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Switching to biodegradable fishing gear

Can using biodegradable fishing gear help reduce the cost of ghost fishing?
Katie Hill - Editor-in-Chief, My Green Pod
An old wooden fishing boat rotting away after years of neglect on Dungeness Beach in Kent, UK

New research has found that the design of biodegradable fishing gear needs to improve if it is to help address the environmental and economic impacts of ‘ghost fishing’.

Ghost fishing is a term that describes what happens when abandoned, lost or otherwise discarded fishing gear (ALDFG) continues to catch and kill fish and other marine animals.

It is a significant source of plastic waste – in 2018 the European Commission estimated that as much as 27% of marine litter in EU sea basins is caused by ALDFG – and can cause a variety of environmental problems as it remains relatively unchanged for a long time, perhaps for hundreds of years.

There is also an economic aspect to ALDFG, with previous studies showing that marine litter could result in a cost impact of up to £30,000 per year for a single vessel and that 86% of fishermen reported reduced catches due to marine litter.

‘A lack of faith in the concept’

The development of biodegradable fishing gear (BFG) with a reduced lifespan could help both address the fishing industry’s contribution to marine litter and reduce the impacts of marine litter on the fishing industry.

However, researchers from the University of Portsmouth found that the economic cost of decreased catches from fishermen using BFG compared with current fishing equipment is not sufficient to offset the cost of ghost fishing prevented by BFG.

‘Implementing BFG is a technical problem and not an economic one. The challenge of achieving similar fishing efficiency with BFG compared to current gear presents the main obstacle to adoption.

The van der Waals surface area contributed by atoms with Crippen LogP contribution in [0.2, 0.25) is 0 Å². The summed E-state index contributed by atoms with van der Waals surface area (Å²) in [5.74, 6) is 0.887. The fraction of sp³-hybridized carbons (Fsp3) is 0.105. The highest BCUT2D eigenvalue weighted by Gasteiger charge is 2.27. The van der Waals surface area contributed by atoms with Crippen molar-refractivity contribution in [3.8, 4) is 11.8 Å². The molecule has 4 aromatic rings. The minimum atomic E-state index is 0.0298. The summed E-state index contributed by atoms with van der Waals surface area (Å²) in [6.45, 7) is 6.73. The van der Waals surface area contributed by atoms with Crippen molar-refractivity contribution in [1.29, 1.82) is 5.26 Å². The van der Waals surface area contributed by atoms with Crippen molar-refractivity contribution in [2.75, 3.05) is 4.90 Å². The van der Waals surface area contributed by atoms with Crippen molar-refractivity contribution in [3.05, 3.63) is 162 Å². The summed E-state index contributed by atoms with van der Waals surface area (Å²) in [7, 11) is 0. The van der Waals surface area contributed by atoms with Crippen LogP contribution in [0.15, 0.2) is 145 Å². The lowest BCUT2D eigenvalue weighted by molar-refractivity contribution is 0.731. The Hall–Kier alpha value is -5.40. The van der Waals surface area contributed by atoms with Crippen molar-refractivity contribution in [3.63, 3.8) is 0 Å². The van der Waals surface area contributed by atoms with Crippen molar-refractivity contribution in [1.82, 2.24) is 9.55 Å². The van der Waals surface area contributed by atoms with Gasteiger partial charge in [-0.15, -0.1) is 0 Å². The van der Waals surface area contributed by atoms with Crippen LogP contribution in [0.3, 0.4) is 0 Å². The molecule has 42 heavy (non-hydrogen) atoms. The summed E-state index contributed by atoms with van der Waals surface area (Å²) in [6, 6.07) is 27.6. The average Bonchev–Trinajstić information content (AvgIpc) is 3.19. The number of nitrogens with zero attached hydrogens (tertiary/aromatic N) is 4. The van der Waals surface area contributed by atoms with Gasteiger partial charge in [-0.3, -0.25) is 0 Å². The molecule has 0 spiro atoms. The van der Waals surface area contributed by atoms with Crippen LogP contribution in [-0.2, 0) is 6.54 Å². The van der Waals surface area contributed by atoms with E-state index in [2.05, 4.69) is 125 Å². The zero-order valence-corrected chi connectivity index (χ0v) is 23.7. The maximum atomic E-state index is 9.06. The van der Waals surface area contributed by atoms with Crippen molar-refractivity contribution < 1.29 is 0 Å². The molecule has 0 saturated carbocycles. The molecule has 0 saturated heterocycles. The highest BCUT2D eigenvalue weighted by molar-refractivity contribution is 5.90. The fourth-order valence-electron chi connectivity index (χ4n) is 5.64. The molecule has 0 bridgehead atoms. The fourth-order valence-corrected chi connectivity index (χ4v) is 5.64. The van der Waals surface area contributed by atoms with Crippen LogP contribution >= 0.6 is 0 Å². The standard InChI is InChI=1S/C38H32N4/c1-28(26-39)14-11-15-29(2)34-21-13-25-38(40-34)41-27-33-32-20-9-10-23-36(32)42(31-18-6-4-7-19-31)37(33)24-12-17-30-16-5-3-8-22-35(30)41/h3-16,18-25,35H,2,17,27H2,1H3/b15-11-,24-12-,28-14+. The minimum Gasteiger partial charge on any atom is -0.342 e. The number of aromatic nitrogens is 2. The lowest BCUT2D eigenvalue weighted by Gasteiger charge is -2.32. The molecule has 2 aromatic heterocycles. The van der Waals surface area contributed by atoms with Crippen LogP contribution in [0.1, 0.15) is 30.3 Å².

‘The majority of costs to fishermen in terms of BFG use are not related to investment and maintenance costs rather the impact of reduced fishing efficiency. In our research, we found issues around strength and flexibility and their impact on fishing efficiency. This has led to a lack of faith in the concept by fishermen, or reservations around BFG as it is not like-for-like in terms of functionality and cost.’

DR BEN DRAKEFORD
Associate professor in Marine Resource Economics in the Centre for Blue Governance at the University of Portsmouth

The English Channel fishery

The researchers conducted a study of the English Channel fishery, which is home to around 274 10m and under and 61 over 10m fixed-gear vessels.

They compared the direct costs – such as gear use and replacement, operational costs and earning – and indirect economic and social costs and benefits of ghost fishing and the use of BFG in the Channel fishery.

They also spoke to fishing organisations, representatives, authorities and private enterprises.

From this, they developed an economic model that looked at various scenarios based on vessel size, cost of BFG and fishing efficiency.

Costs of biodegradable gear

The researchers estimate the costs of implementing BFG to be as high as £8 million. However, if the issue of fishing efficiency were resolved (BFG was a like-for-like compared with current gear) then the large negative costs could be overturned to between a cost of £880,000 and a small positive benefit of around £150,000.

Given the various scenarios, the researchers suggest that the cost of adopting BFG would be easily achievable through a small financial incentive – if any is needed at all for some vessels – it is the cost of using BFG that is the main barrier.

‘As the marine litter problem continues to grow, and the cumulative impact may be such that each additional piece of marine litter has a greater environmental impact than the one before, the role of BFG in sustainable fisheries deserves further attention. Considering the negative environmental impacts of lost gear, the benefits of BFG use over traditional fishing gear would grow exponentially.’

DR BEN DRAKEFORD
Associate professor in Marine Resource Economics in the Centre for Blue Governance at the University of Portsmouth

The study is published in Marine Pollution Bulletin.

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